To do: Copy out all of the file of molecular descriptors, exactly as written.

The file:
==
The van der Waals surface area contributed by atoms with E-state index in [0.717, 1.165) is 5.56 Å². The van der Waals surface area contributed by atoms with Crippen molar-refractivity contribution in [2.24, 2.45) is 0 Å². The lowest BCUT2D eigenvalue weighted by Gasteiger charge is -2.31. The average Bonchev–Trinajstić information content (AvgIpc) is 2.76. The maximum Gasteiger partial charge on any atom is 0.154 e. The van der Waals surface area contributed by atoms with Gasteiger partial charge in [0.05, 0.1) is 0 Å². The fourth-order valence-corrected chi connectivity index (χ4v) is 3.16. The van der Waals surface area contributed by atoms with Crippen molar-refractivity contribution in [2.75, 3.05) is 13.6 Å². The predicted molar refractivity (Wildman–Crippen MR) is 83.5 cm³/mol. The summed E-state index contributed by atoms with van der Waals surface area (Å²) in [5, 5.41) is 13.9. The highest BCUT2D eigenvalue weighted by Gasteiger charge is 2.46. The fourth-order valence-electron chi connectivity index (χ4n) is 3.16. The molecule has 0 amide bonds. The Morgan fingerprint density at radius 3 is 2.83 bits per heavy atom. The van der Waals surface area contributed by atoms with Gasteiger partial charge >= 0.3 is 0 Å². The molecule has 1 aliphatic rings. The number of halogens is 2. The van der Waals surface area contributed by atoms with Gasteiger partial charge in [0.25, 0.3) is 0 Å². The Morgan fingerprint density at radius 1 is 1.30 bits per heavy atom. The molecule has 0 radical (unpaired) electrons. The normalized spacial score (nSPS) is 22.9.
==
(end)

The van der Waals surface area contributed by atoms with E-state index in [0.717, 1.165) is 5.56 Å². The van der Waals surface area contributed by atoms with Crippen molar-refractivity contribution in [2.24, 2.45) is 0 Å². The lowest BCUT2D eigenvalue weighted by Gasteiger charge is -2.31. The average Bonchev–Trinajstić information content (AvgIpc) is 2.76. The maximum Gasteiger partial charge on any atom is 0.154 e. The van der Waals surface area contributed by atoms with Gasteiger partial charge in [0.05, 0.1) is 0 Å². The fourth-order valence-corrected chi connectivity index (χ4v) is 3.16. The van der Waals surface area contributed by atoms with Crippen molar-refractivity contribution in [2.75, 3.05) is 13.6 Å². The predicted molar refractivity (Wildman–Crippen MR) is 83.5 cm³/mol. The summed E-state index contributed by atoms with van der Waals surface area (Å²) in [5, 5.41) is 13.9. The highest BCUT2D eigenvalue weighted by Gasteiger charge is 2.46. The fourth-order valence-electron chi connectivity index (χ4n) is 3.16. The molecule has 0 amide bonds. The Morgan fingerprint density at radius 3 is 2.83 bits per heavy atom. The van der Waals surface area contributed by atoms with Gasteiger partial charge >= 0.3 is 0 Å². The molecule has 1 aliphatic rings. The number of halogens is 2. The van der Waals surface area contributed by atoms with Gasteiger partial charge in [0.25, 0.3) is 0 Å². The Morgan fingerprint density at radius 1 is 1.30 bits per heavy atom. The molecule has 0 radical (unpaired) electrons. The normalized spacial score (nSPS) is 22.9.